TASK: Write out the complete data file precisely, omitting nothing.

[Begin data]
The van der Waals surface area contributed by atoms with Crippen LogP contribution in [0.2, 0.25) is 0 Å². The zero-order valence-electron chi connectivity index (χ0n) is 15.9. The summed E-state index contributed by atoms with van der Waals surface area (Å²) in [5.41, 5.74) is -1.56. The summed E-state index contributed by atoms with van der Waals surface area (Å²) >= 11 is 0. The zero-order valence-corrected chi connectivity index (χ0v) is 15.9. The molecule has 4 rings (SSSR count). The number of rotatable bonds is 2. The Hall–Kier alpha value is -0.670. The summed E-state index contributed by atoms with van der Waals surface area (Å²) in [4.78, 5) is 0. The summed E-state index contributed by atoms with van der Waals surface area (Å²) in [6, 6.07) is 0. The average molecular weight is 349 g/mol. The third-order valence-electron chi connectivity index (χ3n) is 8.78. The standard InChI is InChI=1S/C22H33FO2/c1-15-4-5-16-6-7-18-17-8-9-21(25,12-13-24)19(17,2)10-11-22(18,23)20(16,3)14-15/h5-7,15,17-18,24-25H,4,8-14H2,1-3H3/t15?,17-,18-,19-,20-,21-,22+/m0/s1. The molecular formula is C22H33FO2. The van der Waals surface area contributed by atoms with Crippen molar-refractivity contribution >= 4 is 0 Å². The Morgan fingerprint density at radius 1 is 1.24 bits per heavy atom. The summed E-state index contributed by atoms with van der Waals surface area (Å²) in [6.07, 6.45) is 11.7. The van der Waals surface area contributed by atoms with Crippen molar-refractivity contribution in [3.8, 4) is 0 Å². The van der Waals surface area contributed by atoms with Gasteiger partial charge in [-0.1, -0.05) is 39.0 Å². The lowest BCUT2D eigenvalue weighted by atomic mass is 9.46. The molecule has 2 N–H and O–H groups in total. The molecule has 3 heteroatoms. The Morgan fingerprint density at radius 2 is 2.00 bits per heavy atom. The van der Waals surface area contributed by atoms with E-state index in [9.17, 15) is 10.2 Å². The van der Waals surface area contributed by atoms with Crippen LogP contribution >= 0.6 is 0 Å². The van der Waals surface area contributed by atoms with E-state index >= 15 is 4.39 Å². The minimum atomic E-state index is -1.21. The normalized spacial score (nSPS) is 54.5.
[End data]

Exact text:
The van der Waals surface area contributed by atoms with Crippen LogP contribution in [0.2, 0.25) is 0 Å². The zero-order valence-electron chi connectivity index (χ0n) is 15.9. The summed E-state index contributed by atoms with van der Waals surface area (Å²) in [5.41, 5.74) is -1.56. The summed E-state index contributed by atoms with van der Waals surface area (Å²) >= 11 is 0. The zero-order valence-corrected chi connectivity index (χ0v) is 15.9. The molecule has 4 rings (SSSR count). The number of rotatable bonds is 2. The Hall–Kier alpha value is -0.670. The summed E-state index contributed by atoms with van der Waals surface area (Å²) in [4.78, 5) is 0. The summed E-state index contributed by atoms with van der Waals surface area (Å²) in [6, 6.07) is 0. The average molecular weight is 349 g/mol. The third-order valence-electron chi connectivity index (χ3n) is 8.78. The standard InChI is InChI=1S/C22H33FO2/c1-15-4-5-16-6-7-18-17-8-9-21(25,12-13-24)19(17,2)10-11-22(18,23)20(16,3)14-15/h5-7,15,17-18,24-25H,4,8-14H2,1-3H3/t15?,17-,18-,19-,20-,21-,22+/m0/s1. The molecular formula is C22H33FO2. The van der Waals surface area contributed by atoms with Crippen molar-refractivity contribution >= 4 is 0 Å². The Morgan fingerprint density at radius 1 is 1.24 bits per heavy atom. The summed E-state index contributed by atoms with van der Waals surface area (Å²) in [6.07, 6.45) is 11.7. The van der Waals surface area contributed by atoms with Crippen molar-refractivity contribution in [3.8, 4) is 0 Å². The van der Waals surface area contributed by atoms with Gasteiger partial charge in [-0.1, -0.05) is 39.0 Å². The lowest BCUT2D eigenvalue weighted by atomic mass is 9.46. The molecule has 2 N–H and O–H groups in total. The molecule has 3 heteroatoms. The Morgan fingerprint density at radius 2 is 2.00 bits per heavy atom. The van der Waals surface area contributed by atoms with E-state index in [9.17, 15) is 10.2 Å². The van der Waals surface area contributed by atoms with Crippen LogP contribution >= 0.6 is 0 Å². The van der Waals surface area contributed by atoms with E-state index >= 15 is 4.39 Å². The minimum atomic E-state index is -1.21. The normalized spacial score (nSPS) is 54.5.